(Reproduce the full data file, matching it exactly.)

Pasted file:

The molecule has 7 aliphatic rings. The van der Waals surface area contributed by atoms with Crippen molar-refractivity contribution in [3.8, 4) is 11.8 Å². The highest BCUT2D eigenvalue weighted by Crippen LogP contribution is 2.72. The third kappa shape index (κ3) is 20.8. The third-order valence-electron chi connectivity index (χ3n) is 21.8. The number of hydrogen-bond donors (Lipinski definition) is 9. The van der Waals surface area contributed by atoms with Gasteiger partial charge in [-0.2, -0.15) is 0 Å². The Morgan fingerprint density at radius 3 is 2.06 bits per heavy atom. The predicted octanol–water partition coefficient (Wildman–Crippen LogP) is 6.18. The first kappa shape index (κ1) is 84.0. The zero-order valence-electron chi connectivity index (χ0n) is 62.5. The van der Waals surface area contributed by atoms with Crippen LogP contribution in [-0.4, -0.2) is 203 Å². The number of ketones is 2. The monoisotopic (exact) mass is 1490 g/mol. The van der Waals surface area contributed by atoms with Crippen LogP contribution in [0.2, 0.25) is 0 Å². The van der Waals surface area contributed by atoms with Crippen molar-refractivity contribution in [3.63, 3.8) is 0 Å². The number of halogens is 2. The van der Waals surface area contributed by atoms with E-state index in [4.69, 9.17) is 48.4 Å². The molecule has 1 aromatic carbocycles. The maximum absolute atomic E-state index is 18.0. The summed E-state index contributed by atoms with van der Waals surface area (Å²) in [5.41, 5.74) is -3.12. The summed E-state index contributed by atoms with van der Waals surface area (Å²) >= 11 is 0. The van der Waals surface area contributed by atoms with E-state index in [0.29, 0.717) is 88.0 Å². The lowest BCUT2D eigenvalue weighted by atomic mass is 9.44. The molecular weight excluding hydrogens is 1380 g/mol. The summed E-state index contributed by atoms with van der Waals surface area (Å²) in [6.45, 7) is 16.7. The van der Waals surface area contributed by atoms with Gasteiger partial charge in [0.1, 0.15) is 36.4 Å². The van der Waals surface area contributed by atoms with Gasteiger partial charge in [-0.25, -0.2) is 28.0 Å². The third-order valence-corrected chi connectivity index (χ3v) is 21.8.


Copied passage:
The molecule has 7 aliphatic rings. The van der Waals surface area contributed by atoms with Crippen molar-refractivity contribution in [3.8, 4) is 11.8 Å². The highest BCUT2D eigenvalue weighted by Crippen LogP contribution is 2.72. The third kappa shape index (κ3) is 20.8. The third-order valence-electron chi connectivity index (χ3n) is 21.8. The number of hydrogen-bond donors (Lipinski definition) is 9. The van der Waals surface area contributed by atoms with Gasteiger partial charge in [-0.2, -0.15) is 0 Å². The Morgan fingerprint density at radius 3 is 2.06 bits per heavy atom. The predicted octanol–water partition coefficient (Wildman–Crippen LogP) is 6.18. The first kappa shape index (κ1) is 84.0. The zero-order valence-electron chi connectivity index (χ0n) is 62.5. The van der Waals surface area contributed by atoms with Crippen LogP contribution in [-0.4, -0.2) is 203 Å². The number of ketones is 2. The monoisotopic (exact) mass is 1490 g/mol. The van der Waals surface area contributed by atoms with Crippen LogP contribution in [0.2, 0.25) is 0 Å². The van der Waals surface area contributed by atoms with Crippen molar-refractivity contribution in [3.63, 3.8) is 0 Å². The number of halogens is 2. The van der Waals surface area contributed by atoms with E-state index in [4.69, 9.17) is 48.4 Å². The molecule has 1 aromatic carbocycles. The maximum absolute atomic E-state index is 18.0. The summed E-state index contributed by atoms with van der Waals surface area (Å²) in [5.41, 5.74) is -3.12. The summed E-state index contributed by atoms with van der Waals surface area (Å²) >= 11 is 0. The van der Waals surface area contributed by atoms with E-state index in [0.29, 0.717) is 88.0 Å². The lowest BCUT2D eigenvalue weighted by atomic mass is 9.44. The molecular weight excluding hydrogens is 1380 g/mol. The summed E-state index contributed by atoms with van der Waals surface area (Å²) in [6.45, 7) is 16.7. The van der Waals surface area contributed by atoms with Gasteiger partial charge in [0.1, 0.15) is 36.4 Å². The van der Waals surface area contributed by atoms with Gasteiger partial charge in [-0.25, -0.2) is 28.0 Å². The third-order valence-corrected chi connectivity index (χ3v) is 21.8.